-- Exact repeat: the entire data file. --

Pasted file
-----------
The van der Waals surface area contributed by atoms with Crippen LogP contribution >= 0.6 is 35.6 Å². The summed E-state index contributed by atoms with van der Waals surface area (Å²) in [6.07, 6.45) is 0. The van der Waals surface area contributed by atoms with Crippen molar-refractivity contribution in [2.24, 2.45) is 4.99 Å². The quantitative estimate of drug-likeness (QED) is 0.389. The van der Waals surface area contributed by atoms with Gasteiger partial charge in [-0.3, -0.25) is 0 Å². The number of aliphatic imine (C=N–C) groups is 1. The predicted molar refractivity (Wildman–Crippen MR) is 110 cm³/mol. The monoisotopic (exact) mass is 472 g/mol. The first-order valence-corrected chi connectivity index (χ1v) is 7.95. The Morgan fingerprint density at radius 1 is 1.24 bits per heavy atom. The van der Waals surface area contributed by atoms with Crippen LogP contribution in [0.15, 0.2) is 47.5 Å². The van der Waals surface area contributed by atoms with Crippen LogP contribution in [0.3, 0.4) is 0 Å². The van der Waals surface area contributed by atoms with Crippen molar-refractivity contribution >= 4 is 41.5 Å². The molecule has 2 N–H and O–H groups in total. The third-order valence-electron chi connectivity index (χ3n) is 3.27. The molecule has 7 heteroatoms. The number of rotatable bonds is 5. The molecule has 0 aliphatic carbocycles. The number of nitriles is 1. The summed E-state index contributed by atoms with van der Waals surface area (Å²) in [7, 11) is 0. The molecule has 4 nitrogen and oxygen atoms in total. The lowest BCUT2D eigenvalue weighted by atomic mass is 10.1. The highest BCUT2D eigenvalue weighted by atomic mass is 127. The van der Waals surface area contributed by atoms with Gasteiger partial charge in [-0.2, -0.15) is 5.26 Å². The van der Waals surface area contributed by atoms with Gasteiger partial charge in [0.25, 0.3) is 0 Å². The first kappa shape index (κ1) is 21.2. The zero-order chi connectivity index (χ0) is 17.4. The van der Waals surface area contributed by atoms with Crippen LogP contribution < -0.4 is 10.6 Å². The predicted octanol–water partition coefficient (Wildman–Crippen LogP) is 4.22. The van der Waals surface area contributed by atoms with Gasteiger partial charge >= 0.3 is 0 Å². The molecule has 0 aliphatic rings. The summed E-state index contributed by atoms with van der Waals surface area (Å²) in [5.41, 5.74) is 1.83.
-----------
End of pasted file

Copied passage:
The van der Waals surface area contributed by atoms with Crippen LogP contribution >= 0.6 is 35.6 Å². The summed E-state index contributed by atoms with van der Waals surface area (Å²) in [6.07, 6.45) is 0. The van der Waals surface area contributed by atoms with Crippen molar-refractivity contribution in [2.24, 2.45) is 4.99 Å². The quantitative estimate of drug-likeness (QED) is 0.389. The van der Waals surface area contributed by atoms with Gasteiger partial charge in [-0.3, -0.25) is 0 Å². The number of aliphatic imine (C=N–C) groups is 1. The predicted molar refractivity (Wildman–Crippen MR) is 110 cm³/mol. The monoisotopic (exact) mass is 472 g/mol. The first-order valence-corrected chi connectivity index (χ1v) is 7.95. The Morgan fingerprint density at radius 1 is 1.24 bits per heavy atom. The van der Waals surface area contributed by atoms with Crippen LogP contribution in [0.15, 0.2) is 47.5 Å². The van der Waals surface area contributed by atoms with Crippen LogP contribution in [0.3, 0.4) is 0 Å². The van der Waals surface area contributed by atoms with Crippen molar-refractivity contribution >= 4 is 41.5 Å². The molecule has 2 N–H and O–H groups in total. The third-order valence-electron chi connectivity index (χ3n) is 3.27. The molecule has 7 heteroatoms. The number of rotatable bonds is 5. The molecule has 0 aliphatic carbocycles. The number of nitriles is 1. The summed E-state index contributed by atoms with van der Waals surface area (Å²) in [7, 11) is 0. The molecule has 4 nitrogen and oxygen atoms in total. The lowest BCUT2D eigenvalue weighted by atomic mass is 10.1. The highest BCUT2D eigenvalue weighted by atomic mass is 127. The van der Waals surface area contributed by atoms with Gasteiger partial charge in [-0.2, -0.15) is 5.26 Å². The van der Waals surface area contributed by atoms with Gasteiger partial charge in [0.25, 0.3) is 0 Å². The first kappa shape index (κ1) is 21.2. The zero-order chi connectivity index (χ0) is 17.4. The van der Waals surface area contributed by atoms with Crippen LogP contribution < -0.4 is 10.6 Å². The predicted octanol–water partition coefficient (Wildman–Crippen LogP) is 4.22. The van der Waals surface area contributed by atoms with Gasteiger partial charge >= 0.3 is 0 Å². The molecule has 0 aliphatic rings. The summed E-state index contributed by atoms with van der Waals surface area (Å²) in [5.41, 5.74) is 1.83.